As agreed with Eric and Margaret on their boat, we actually departed Kilmore Quay harbour at 6.40am…. they were both up and ready! We waved goodbye as we exited the harbour entrance, hoping to see them later in the week in Dublin.
It was a fine morning, sunny with cloudless blue skies…. but there was a “breeze”. For days now the wind has come from the north east… and today was no exception. Yesterday there had been strong winds…. but today Tuesday, it seemed to have moderated somewhat.
An uneventful passage… after departing Kilmore quay and the two Saltee islands and then having rounded Black Rock and the Barrells east cardinal we headed north. This meant that we were going to be virtually head to wind for most of the voyage. There were not too many options either way…. as to go north we had to carefully navigate in channels between long thin shoals of rocks and some rather large outcrops such as the Tuskar Rock and the Bailies.
Passing Rosslare Harbour on our port side, we had to slow down and change course to avoid a number of big ferries crossing over to the UK…. to Fishguard and Pembroke in Milford Haven. We were travelling at about 8 knots, but the ferries were doing double our speed…. 18 knots minimum. No contest. Not to be messed with!
So even though we had the main sail up, it was virtually motoring all the way. We had planned our departure time with the tidal stream in mind…. and once again we were propelled along by a very strong following tide… for much of the time running at 2 knots. So our best speed was over 8 knots…. and we reached our destination at 1.45pm… just after high tide in Arklow.
Poli Poli moored on the 100m long straight river pontoon, Arklow, County Wicklow…. the Avoca River.
Arklow is a busy, small town on the banks of the Avoca River, in County Wicklow. We are currently moored on a long 100m river pontoon side on in the Avoca River. Founded by the Vikings in the ninth century, Arklow was the site of one of the bloodiest battles of the 1798 rebellion.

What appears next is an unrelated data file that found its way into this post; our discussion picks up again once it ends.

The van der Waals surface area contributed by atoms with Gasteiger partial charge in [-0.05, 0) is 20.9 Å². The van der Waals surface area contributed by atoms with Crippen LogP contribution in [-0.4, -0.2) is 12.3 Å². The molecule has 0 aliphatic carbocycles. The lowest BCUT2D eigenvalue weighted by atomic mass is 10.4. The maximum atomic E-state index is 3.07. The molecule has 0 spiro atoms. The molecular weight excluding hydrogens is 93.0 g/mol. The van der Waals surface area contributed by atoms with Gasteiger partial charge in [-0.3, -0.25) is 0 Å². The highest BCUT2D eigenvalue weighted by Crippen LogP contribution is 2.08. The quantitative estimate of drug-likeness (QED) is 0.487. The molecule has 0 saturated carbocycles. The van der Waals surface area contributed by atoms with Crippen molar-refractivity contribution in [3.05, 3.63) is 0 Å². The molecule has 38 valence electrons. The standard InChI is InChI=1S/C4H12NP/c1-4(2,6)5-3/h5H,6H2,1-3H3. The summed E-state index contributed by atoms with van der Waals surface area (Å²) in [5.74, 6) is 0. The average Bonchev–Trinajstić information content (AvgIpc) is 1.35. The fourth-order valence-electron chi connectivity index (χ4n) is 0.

Mike striding forth…. to the pub! The nineteen arch bridge up river. Very warm!
The town’s close proximity to Dublin to the north, has led it to becoming a commuter town with a population of about 14,000. We walked across the Nineteen Arches Bridge, looking for a place to have a late lunch. We read the that the town was once famous for boat building …. one of Sir Francis Chichester’s Gypsy Moths was built here.
Looking downstream from the Nineteen Arch Bridge towards the sea… the Avoca river. Poli Poli is on the left hand side, find the tallest mast!
So we are safely and securely on a river pontoon for the night… the breeze has dropped and apart from a French boat… berthing very close to our rear end… all is peaceful. This evening we have seen many rowers speeding up and down in sculls, sixes, pairs and eights.
Total distance for the day… 53.9 n.miles. Duration 7 hours.
876.7 n.miles from Eastbourne.
Tomorrow Wednesday we head for our second capital city …. Dublin. We will depart at 9.30am … this time will give us good tide until about 1300 hrs. The sail to Dublin is a comparatively a short one 36.2 n.miles northwards along the Irish coast.